CoVID-19 and domestic abuse – look out for your family, friends, neighbours and vulnerable people
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We are encouraging people to check in with their family, friends, and neighbours and speak out if they suspect they may be a victim of domestic abuse.
pandemic, many people across the county are staying home to protect the NHS and save lives.
We recognise the government order may prove to be additionally challenging for those in violent and abusive relationships while people who have not previously been victims could also find themselves subject to domestic abuse.
The ongoing restrictions necessary to combat CoVID-19 mean some people may feel trapped in their homes with an abuser and isolated from support as well as from their friends and family.
Social distancing rules do not prevent someone who is experiencing or at risk of being abused from leaving their home and seeking help, particularly if they are in danger.
Refuges remain open and police will provide support to all individuals being abused.
The force is committed to tackling domestic abuse and our officers are continuing to be proactive every day by arresting perpetrators and supporting victims.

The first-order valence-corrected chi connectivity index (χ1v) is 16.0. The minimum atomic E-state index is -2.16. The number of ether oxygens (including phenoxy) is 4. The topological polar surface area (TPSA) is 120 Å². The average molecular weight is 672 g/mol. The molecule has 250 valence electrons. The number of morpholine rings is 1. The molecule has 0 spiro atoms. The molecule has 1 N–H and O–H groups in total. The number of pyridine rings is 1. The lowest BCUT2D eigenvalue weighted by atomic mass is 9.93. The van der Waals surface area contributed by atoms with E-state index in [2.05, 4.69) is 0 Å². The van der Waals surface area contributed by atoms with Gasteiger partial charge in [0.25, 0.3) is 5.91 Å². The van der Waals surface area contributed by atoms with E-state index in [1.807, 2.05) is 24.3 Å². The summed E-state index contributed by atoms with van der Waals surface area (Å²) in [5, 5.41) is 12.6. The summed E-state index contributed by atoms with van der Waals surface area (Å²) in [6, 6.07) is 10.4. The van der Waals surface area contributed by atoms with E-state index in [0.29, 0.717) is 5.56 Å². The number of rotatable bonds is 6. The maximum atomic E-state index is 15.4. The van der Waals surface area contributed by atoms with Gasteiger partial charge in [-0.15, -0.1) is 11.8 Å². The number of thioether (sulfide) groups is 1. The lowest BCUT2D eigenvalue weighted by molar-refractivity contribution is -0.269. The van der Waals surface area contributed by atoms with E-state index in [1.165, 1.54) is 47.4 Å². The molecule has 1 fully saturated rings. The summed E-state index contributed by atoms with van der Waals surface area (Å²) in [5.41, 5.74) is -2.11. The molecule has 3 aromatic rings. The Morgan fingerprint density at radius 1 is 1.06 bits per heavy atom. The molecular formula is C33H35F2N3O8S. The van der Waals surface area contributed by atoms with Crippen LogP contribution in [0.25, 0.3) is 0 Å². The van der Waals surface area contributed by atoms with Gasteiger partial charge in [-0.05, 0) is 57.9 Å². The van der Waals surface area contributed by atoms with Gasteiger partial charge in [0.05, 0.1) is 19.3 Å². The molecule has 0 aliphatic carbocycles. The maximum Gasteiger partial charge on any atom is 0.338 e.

But now more than ever, it is important for people to look out for one another.
Detective Inspector Tony Hibbert, head of the force’s Domestic Abuse Unit, said: “Our message is simple: we are still here and we will do everything we can to support victims of domestic abuse.
“Being in an abusive household during this lockdown must be terrifying with victims feeling isolated, alone and as if no-one can help them.
“This is where family and friends can make a difference by stepping forward if they suspect someone who is suffering in silence.
“As the social distancing measures continue, we’re asking you to check in with friends, colleagues, neighbours, loved ones and other people you think might be vulnerable during this challenging time.
“Often in cases of domestic abuse, people are aware there is abuse going on but they don’t know what to do to help. Give them a call, send them a text or get in touch some other way just to check they are okay.
“If you know or suspect that a friend, neighbour, colleague or relative may be a victim of domestic abuse, we urge you to speak up, get in touch with police or encourage them to contact us or other support agencies.
“Domestic abuse remains a force priority. It is never acceptable and self-isolation does not keep you safe if you live with abuse. Look out for one another so victims don’t have to suffer alone.”
If you or someone you know is affected by emotional, financial physical or sexual abuse, Refuge – Warwickshire’s Domestic Violence Service – can also offer advice to help keep people safe.
The county-wide service provides support to women, men and children experiencing domestic violence in Warwickshire.
They can be reached by calling 0800 408 1552 or emailing DVSW@refuge.org.uk but always call 999 in an emergency.
Issued: Laura Maltby, Corporate Communications